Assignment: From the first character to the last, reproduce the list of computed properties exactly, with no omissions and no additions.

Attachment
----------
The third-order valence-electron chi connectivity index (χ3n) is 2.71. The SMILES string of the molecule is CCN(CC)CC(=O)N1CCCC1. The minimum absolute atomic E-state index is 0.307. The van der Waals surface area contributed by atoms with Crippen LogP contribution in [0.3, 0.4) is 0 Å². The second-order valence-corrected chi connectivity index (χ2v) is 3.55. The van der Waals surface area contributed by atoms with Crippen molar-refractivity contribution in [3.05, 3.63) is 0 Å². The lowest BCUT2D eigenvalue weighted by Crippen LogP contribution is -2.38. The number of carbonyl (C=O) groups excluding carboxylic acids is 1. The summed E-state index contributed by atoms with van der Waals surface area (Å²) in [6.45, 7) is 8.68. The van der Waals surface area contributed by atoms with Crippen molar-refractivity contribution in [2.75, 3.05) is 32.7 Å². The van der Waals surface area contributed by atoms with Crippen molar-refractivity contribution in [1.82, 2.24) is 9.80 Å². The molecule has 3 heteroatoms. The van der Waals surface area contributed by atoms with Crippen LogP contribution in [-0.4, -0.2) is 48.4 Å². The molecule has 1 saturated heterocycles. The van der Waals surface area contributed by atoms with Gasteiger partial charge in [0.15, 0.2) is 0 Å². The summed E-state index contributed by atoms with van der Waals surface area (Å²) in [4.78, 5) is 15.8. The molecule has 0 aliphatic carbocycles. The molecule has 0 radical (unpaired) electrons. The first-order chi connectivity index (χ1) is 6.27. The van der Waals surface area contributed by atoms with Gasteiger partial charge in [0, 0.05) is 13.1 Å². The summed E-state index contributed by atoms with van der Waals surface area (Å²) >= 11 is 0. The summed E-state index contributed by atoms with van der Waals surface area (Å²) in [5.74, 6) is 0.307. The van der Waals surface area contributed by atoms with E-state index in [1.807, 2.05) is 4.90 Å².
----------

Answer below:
The third-order valence-electron chi connectivity index (χ3n) is 2.71. The SMILES string of the molecule is CCN(CC)CC(=O)N1CCCC1. The minimum absolute atomic E-state index is 0.307. The van der Waals surface area contributed by atoms with Crippen LogP contribution in [0.3, 0.4) is 0 Å². The second-order valence-corrected chi connectivity index (χ2v) is 3.55. The van der Waals surface area contributed by atoms with Crippen molar-refractivity contribution in [3.05, 3.63) is 0 Å². The lowest BCUT2D eigenvalue weighted by Crippen LogP contribution is -2.38. The number of carbonyl (C=O) groups excluding carboxylic acids is 1. The summed E-state index contributed by atoms with van der Waals surface area (Å²) in [6.45, 7) is 8.68. The van der Waals surface area contributed by atoms with Crippen molar-refractivity contribution in [2.75, 3.05) is 32.7 Å². The van der Waals surface area contributed by atoms with Crippen molar-refractivity contribution in [1.82, 2.24) is 9.80 Å². The molecule has 3 heteroatoms. The van der Waals surface area contributed by atoms with Crippen LogP contribution in [-0.4, -0.2) is 48.4 Å². The molecule has 1 saturated heterocycles. The van der Waals surface area contributed by atoms with Gasteiger partial charge in [0.15, 0.2) is 0 Å². The summed E-state index contributed by atoms with van der Waals surface area (Å²) in [4.78, 5) is 15.8. The molecule has 0 aliphatic carbocycles. The molecule has 0 radical (unpaired) electrons. The first-order chi connectivity index (χ1) is 6.27. The van der Waals surface area contributed by atoms with Gasteiger partial charge in [0, 0.05) is 13.1 Å². The summed E-state index contributed by atoms with van der Waals surface area (Å²) >= 11 is 0. The summed E-state index contributed by atoms with van der Waals surface area (Å²) in [5.74, 6) is 0.307. The van der Waals surface area contributed by atoms with E-state index in [1.807, 2.05) is 4.90 Å².